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Nuclear project in Somerset granted first new site licence in 25 years

Construction of a new nuclear power station at Hinkley Point in Somerset has moved one step closer after the independent Office for Nuclear Regulation (ONR) granted developer NNB GenCo the first new site licence for a UK nuclear power station in 25 years.  EDF and Centrica jointly own the project.

Further consents will be required to begin nuclear-related construction on the site. The Planning Inspectorate has until 21 December to put forward its recommendations to the Energy Secretary, having completed its examination of the company's application in September.

The developer is proposing to build two new UK European Pressurised Water Reactors (EPRs) on the site. The ONR is currently working with the Environment Agency to assess the proposed designs. The regulators issued interim acceptance for the EPR design in December 2011 and could make a final decision before the end of this year, subject to resolution of a number of issues by the designers, the ONR said.

Chris White, an expert in nuclear energy with Pinsent Masons, the law firm behind Out-Law.com, said that the announcement marked a "significant milestone" for the project.

"The granting of a nuclear site licence for Hinkley Point C in Somerset marks the successful completion of a significant milestone for the EDF/Centrica nuclear new build project, and should be warmly welcomed by the UK supply chain as the UK gears up to restarting nuclear construction after a gap of 20 years," he said. "Potentially, 2013 could mark the commencement of the delivery phase for the UK nuclear new build programme."

The ONR is the UK's independent nuclear regulator, and grants site licences on behalf of the Health and Safety Executive (HSE). A nuclear site licence is a legal document, issued for the full life of the facility, which contains site-specific information and a set of 36 'Standard Conditions' in relation to design, construction, operation and decommissioning. A licence must be acquired before a company can go ahead with any sort of nuclear installation including power stations, research reactors, nuclear fuel manufacturing and reprocessing and bulk storage of radioactive matter.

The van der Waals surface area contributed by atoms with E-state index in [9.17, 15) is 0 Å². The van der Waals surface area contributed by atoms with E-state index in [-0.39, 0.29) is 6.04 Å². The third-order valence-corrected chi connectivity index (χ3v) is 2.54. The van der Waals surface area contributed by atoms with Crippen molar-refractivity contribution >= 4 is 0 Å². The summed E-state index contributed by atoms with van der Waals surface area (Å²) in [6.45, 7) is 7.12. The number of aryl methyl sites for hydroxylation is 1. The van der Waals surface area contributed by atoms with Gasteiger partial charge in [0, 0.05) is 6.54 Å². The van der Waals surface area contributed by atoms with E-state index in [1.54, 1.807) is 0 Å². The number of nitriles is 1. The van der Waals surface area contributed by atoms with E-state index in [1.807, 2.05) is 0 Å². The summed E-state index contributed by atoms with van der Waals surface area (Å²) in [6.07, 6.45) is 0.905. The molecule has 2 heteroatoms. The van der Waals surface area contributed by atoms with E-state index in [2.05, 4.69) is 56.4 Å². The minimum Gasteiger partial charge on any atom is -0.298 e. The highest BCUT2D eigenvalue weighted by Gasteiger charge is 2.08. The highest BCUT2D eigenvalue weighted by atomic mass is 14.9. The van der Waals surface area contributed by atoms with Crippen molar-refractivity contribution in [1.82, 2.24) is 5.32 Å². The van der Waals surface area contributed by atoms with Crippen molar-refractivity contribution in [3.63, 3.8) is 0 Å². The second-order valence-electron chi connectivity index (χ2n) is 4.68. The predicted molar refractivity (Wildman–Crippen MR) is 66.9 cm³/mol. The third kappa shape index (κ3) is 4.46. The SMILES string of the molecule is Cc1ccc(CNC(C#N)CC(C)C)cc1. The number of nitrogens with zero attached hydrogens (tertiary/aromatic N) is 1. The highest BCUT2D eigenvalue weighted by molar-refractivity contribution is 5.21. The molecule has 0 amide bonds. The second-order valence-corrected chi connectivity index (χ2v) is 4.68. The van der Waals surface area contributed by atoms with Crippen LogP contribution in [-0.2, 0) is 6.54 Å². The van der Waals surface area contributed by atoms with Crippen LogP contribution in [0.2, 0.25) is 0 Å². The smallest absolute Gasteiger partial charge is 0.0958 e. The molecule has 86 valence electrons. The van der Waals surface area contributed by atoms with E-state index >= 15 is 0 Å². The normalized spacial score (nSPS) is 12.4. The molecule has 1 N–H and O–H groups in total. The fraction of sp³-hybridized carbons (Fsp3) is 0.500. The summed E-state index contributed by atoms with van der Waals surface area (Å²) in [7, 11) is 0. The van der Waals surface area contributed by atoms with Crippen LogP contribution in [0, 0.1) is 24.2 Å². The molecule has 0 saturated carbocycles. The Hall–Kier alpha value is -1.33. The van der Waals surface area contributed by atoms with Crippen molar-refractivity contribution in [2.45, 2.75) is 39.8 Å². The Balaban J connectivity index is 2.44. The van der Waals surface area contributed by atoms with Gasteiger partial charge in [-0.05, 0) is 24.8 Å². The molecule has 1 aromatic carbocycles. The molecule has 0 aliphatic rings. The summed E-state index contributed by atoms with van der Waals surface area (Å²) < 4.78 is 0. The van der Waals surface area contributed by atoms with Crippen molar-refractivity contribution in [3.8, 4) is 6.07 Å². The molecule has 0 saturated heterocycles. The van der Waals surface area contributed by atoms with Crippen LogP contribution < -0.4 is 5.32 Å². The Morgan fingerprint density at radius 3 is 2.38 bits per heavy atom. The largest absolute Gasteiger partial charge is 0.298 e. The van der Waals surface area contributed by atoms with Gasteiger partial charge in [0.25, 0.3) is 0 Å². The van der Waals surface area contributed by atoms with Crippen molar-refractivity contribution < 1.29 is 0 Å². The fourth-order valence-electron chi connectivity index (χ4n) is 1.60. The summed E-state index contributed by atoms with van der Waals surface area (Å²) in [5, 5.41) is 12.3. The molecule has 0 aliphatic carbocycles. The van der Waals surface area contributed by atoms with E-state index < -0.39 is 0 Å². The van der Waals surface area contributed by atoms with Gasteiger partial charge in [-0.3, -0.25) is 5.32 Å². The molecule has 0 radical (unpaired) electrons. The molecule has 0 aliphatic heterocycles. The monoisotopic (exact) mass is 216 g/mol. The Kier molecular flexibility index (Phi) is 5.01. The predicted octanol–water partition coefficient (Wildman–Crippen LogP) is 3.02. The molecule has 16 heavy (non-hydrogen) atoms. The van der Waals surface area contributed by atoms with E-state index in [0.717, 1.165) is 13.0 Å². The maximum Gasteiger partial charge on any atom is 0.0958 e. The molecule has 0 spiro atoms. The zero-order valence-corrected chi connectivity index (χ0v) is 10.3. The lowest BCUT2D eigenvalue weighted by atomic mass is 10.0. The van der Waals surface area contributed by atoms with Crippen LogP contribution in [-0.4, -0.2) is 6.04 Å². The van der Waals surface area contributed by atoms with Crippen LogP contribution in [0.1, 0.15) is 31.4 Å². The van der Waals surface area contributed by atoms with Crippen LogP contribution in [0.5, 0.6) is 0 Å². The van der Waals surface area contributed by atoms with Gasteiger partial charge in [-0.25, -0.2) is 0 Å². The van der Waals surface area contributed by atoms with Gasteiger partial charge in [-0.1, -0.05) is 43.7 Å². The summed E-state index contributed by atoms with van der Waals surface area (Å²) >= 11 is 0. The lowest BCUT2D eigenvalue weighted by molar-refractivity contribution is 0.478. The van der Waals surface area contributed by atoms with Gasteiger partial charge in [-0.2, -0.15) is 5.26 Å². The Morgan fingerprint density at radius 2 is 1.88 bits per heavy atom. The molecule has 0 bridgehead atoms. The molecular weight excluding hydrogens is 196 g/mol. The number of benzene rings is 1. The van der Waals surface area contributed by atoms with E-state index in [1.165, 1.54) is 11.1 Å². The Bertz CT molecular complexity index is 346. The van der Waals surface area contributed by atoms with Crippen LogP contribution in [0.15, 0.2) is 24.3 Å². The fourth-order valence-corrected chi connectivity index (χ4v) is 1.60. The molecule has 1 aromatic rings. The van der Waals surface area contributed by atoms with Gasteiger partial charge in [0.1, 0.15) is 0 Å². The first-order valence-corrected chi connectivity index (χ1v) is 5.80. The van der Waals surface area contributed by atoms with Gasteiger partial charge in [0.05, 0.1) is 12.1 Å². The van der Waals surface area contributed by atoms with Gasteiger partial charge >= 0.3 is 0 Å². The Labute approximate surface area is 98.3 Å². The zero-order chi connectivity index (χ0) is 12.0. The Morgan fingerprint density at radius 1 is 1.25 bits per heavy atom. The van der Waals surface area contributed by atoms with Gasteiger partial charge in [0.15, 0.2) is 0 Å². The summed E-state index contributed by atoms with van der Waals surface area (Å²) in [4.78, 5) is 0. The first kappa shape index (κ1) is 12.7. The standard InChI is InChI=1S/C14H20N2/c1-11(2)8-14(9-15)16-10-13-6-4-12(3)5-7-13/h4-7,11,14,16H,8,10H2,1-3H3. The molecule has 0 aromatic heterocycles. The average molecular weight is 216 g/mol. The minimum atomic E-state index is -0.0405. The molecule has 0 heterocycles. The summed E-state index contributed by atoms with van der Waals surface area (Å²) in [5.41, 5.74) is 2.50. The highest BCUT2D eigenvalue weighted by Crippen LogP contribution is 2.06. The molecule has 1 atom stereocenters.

Mike Weightman, the UK's chief nuclear inspector, said that ONR staff had spent the equivalent of 6,000 days engaging with NNB GenCo on its application over the past three years.

"To get us to this point, ONR's experienced, expert assessors have been assessing the adequacy of NNB GenCo's organisation, its arrangements for complying with conditions attached to the licence, the suitability of the site and NNB GenCo's ability to prepare a safety report for the proposed installation at Hinkley Point C," he said.

He added that the 36 standard conditions attached to the site licence gave ONR the "necessary regulatory powers" to oversee the site and ensure public safety.

Humphrey Cadoux-Hudson, managing director for nuclear new build with EDF, said that the company's planned infrastructure project was "similar in scale to the London Olympics" and would deliver jobs, skills and economic growth along the supply chain.

"The Nuclear Site Licence serves as a vote of confidence in EDF Energy's ability to deliver new nuclear," he said. "The proposed new power station in Somerset will provide enough low carbon electricity to power five million homes and its construction will create around 25,000 jobs at site alone, giving a real boost to the economy."

"However, there is still a great deal of work to be done before this nationally significant infrastructure project can become a reality. We remain focused on putting the components in place that will enable a final investment decision to be made at the earliest possible date. This includes working with Government to agree a Contract for Difference that is in the best interests of both consumers and investors," he said.

The project announcement is the second piece of good news for UK nuclear in a month, following the acquisition of Horizon Nuclear Power by Hitachi at the end of October. The Japanese technology firm has pledged to build two or three power stations on each of Horizon's two sites, creating up to 12,000 jobs during the construction phase.

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